If You Can’t Accurately Interpret Civil War Era Politics, Maybe Leave Them Out of Your Tour

Earlier this week a friend and I undertook a short two-day trip of various Civil War historic sites in Illinois, Kentucky, and Tennessee. We had a great time and saw a lot of neat history, highlighted by a wonderful visit to Fort Donelson National Battlefield. Unfortunately we encountered some bad history along the way as well.

I will not name the site here, but this particular house tour was loaded with all sorts of Lost Cause nonsense.

  • “The war wasn’t all about slavery. It was about independence.” Why did they want their independence?
  • “Grant owned slaves during the war.” Wrong.
  • “Grant said he’d drop his sword and stop fighting if the war became a fight to end slavery.” Wrong, and obviously that didn’t happen. The guide’s comment was extremely ironic given that there was an exhibit right behind him about Grant’s support for the enlistment of black troops into the U.S. Army.
  • “Lincoln was a racist who didn’t care about slavery.” I agree that he held racial prejudices, but that does not mean he was indifferent about slavery.
  • “The Emancipation Proclamation didn’t free any slaves.” Wrong.
  • “It’s not a PC thing to say, but there were thousands of blacks who served as soldiers in the Confederacy. Frederick Douglass saw them on the battlefield.” Wrong and wrong.

And on and on and on.

I usually keep quiet on tours, but there were multiple times when I had to push back against the tour guide’s interpretation. I felt bad afterwards for speaking out so much but I had never been on such an inaccurate tour before.

I believe all tours at Civil War historic sites should incorporate some discussion of the political ramifications of why the Civil War was fought. But in that moment I really felt like this house tour would have been better if it just focused on the furniture and fancy guns and left the politics out of it. At least people wouldn’t leave the tour in some sort of fantasy land where the war had nothing to do with slavery and 20,000 African Americans voluntarily fought for the Confederacy and their continued enslavement.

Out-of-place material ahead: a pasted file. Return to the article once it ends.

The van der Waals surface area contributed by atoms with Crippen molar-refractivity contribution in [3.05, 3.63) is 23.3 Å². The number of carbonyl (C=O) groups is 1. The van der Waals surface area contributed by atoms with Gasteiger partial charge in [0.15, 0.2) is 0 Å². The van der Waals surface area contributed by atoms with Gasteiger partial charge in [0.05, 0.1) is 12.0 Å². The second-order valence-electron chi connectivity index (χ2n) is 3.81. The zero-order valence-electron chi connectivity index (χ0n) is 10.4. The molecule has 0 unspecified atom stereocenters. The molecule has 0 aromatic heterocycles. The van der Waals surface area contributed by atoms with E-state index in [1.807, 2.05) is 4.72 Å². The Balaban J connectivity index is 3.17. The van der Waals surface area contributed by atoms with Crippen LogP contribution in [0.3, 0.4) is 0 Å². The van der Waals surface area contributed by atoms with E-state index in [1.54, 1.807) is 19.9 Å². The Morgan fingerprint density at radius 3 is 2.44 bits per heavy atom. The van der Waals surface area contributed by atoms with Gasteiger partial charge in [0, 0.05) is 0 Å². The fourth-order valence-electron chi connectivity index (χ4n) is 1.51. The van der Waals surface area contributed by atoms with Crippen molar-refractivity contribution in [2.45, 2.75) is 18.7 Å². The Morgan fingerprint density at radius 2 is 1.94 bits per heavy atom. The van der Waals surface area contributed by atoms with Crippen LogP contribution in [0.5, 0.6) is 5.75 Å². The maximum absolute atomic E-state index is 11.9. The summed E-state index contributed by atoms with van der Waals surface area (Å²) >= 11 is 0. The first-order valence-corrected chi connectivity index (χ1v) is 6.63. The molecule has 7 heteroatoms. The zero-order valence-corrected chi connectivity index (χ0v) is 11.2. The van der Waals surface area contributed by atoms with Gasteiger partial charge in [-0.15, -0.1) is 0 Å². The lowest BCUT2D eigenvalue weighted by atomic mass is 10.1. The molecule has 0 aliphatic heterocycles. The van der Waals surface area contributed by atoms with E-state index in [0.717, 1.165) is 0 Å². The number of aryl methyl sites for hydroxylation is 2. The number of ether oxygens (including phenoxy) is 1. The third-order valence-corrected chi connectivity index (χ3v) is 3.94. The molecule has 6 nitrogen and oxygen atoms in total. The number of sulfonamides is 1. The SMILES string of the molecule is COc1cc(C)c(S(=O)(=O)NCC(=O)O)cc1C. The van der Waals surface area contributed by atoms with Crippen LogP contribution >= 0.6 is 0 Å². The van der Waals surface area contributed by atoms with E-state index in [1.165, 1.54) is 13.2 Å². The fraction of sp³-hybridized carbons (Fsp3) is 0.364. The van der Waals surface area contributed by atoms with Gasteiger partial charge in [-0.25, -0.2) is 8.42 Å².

6 thoughts on “If You Can’t Accurately Interpret Civil War Era Politics, Maybe Leave Them Out of Your Tour

    1. Thanks, Glenn. I’ve gone back and forth on whether or not to name the site, but I’m considering sending a letter to the site and just leaving it at that.

      1. I probably write dozens of personal letters and emails a year, equally split between folks I vehemently disagree with, and those I greatly admire. The common thread is that I allow the other person the luxury to respond in kind, without the pressure of an “audience” (politely stated). Since you and your friend were the ones in attendence, it is really only you folks can legitimately and accurately question the content of the tour. By naming names, you release the hounds of hell armed with second hand information (with all due respect) and the possibility of productive discourse is destroyed. Your plan for a private missive of some sort is a solid one.

  1. I agree. You should definitely name the site. Perhaps your tour guide was just a good ole boy or girl gone rogue or, more likely, the same with a presentation blessed by the site sponsors or even the state tourism agency. Your speaking up was admirable, but you aren’t on every tour. Please support truth by helping all of us choose truly enlightening and honest historic explorations. Goodness knows I can find plenty of this ignorant “knowledge” just by staying home and using the Internet.

  2. Where was it, NIck? Public shaming is needed here, if only for the rest of us who understand the origins of the Civil War (things that growing up in Gettysburg does to you; it might also be about shoes…). Letting them stay undercover means that those of us who might happen along don’t know whether we should grace them with our dollars and attention or not.

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